Ogelsby grew up in rural Bath, Ohio, hometown of Jeffrey Dahmer. About a mile from where I lived, too. He graduated in 1953 from my alma mater, Revere High School. In Ogelsby's time, the two small towns that comprised the school district were sleepy, sparsely populated, farm towns and most of the residents were descendants of the early pioneer families. Ogelsby's parents emigrated from the poverty-stricken South during the Depression and found work in nearby Akron's clanking rubber factories. His father worked the line at Firestone, along with many of my relatives. His parents later became caretakers on the Firestone Estate in Bath, the 1,500-acre home of tire emperor Harvey Firestone, and moved to the bucolic countryside. The Estate consumed the entire center the township (still does, although half of it has since, sadly, been developed). We local kids knew never to venture onto the Estate. It was closed off like North Korea, and local authorities, acting as Harvey's henchmen, lowered the boom on trespassers! It's only conjecture, but seeing such decadent wealth up close obviously left a lasting impression on the young Ogelsby.
He was no FoxNews stereotype. His politics were complex. He advocated social change and was, of course, passionately opposed to the Vietnam War, but he was more Libertarian, not the wacko Randian Libertarianism currently in vogue, but rather the slightly-less-wacko kind espoused by Murray Rothbard.
Ogelsby was a creative and intellectual force. He recorded albums (above), wrote books, penned three plays and delivered memorable speeches in every corner of the country. Black Panther Eldridge Cleaver asked him to be the vice-president on the Peace and Freedom Party ticket in 1968 (Ogelsby declined).
The Sixties Revolution, of course, failed. The Left fractured, perhaps not to rise again in my lifetime. Most of the college protestors who filled the streets in Chicago in 1968 were backing Reagan ten years later. What passes for "radical" these days would have been right-leaning moderate in Ogelsby's time.
Ogelsby was forced out of the SDS presidency by Bernardene Dohrn, Bill Ayers and the other Marxist true believers of the radical "Weathermen" at the national convention in 1969. Ogelsby was a firm advocate of non-violent protest. The Weathermen wanted to engineer the overthrow of the US Government by any means necessary and would soon unleash a bombing campaign against The Man. They painted Ogelsby as a unwitting stooge, seized control of SDS and purged the organization of anyone who differed from their radical red beliefs. Within a year, SDS was spent as a political force. The Weathermen went underground. They confounded and taunted the FBI for over a decade, but their relevance quickly evaporated as the Seventies progressed.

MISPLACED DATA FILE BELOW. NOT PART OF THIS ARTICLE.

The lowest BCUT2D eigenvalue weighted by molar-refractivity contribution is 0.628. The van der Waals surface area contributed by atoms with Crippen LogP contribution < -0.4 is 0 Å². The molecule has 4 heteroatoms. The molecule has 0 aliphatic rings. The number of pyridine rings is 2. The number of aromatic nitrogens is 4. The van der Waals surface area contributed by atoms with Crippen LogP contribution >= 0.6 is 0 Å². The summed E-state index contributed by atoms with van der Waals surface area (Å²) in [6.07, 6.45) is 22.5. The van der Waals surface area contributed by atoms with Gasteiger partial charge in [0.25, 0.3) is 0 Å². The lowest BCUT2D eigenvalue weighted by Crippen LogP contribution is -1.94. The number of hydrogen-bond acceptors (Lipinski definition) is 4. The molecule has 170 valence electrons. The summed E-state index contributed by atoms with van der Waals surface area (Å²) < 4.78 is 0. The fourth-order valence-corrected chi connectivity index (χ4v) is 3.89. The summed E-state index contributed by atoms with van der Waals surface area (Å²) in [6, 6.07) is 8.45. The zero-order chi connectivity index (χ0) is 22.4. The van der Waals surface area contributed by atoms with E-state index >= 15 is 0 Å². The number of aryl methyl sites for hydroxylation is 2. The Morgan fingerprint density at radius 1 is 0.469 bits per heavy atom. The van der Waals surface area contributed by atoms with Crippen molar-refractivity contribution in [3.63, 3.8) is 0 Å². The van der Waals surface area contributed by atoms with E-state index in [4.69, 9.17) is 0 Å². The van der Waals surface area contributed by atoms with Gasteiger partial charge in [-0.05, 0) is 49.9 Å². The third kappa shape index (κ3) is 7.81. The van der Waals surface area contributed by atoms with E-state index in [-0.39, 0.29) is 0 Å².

After the collapse of SDS, Ogelsby became a writer, a musician and an academic. He wrote several books on the JFK assassination, and the various competing theories that attempt to explain it. He recorded two albums, roughly in the folk-rock genre. He taught Politics at the Massachusetts Institute of Technology and Dartmouth College. But in reality, he was exiled to the intellectual fringe, just another loony, leftwing college prof spouting tired Sixties propaganda, as the nation lurched ever farther to the Right. The media ignored, then forgot him. He was silenced by the mainstream indifference that has numbed American culture over the past 30 years and has turned us into a nation of debt-ridden zombies, contentedly drooling at ESPN in front of our 20-foot, flatscreen tvs.
There's no mention of Ogelsby at all at Revere High. You'd think an institution whose most famous graduate is a serial killer would want to honor such an accomplished man, but, if it did, I can just hear the howls of the Teabaggers that now infest the affluent, suburban school district. That's where we are now, after 50 years of the Left being demonized and smeared by our corporate masters and (now) the gullible rubes manning the Tea Party ramparts.
Sept. 15, 2011
Punk Rock & Trailer Parks Item of the Month
Here's a DIY video sent to me by Rubber City artist-musician-archivist-scenester Jimi Imij Ohms. "Hey, Tommy Strange" by Zero Defex. I really dig this song, a surprisingly soft-hearted lo-fi ballad from what is normally a balls-to-the-wall punk hardcore group.
Jimi is one of those characters that every underground scene needs, and his archive of film, recordings and ephemera from the Rubber City punk scene is simply staggering. Richard Hell archived the New York scene. Mick Jones archived the London scene. And the now-largely-forgotten Akron scene, a worthy compliment to the larger spawning grounds in NYC and London, was preserved by Jimi. Thank God for that, otherwise it all would have been lost. A couple of his self-published books of photos and flyers were extremely helpful references as I was putting PR&TP together, along with several homemade cd's containing rare cuts, live recordings from The Bank punk club and other sound and radio snippets. I played these repeatedly as inspiration while cranking out PR&TP pages.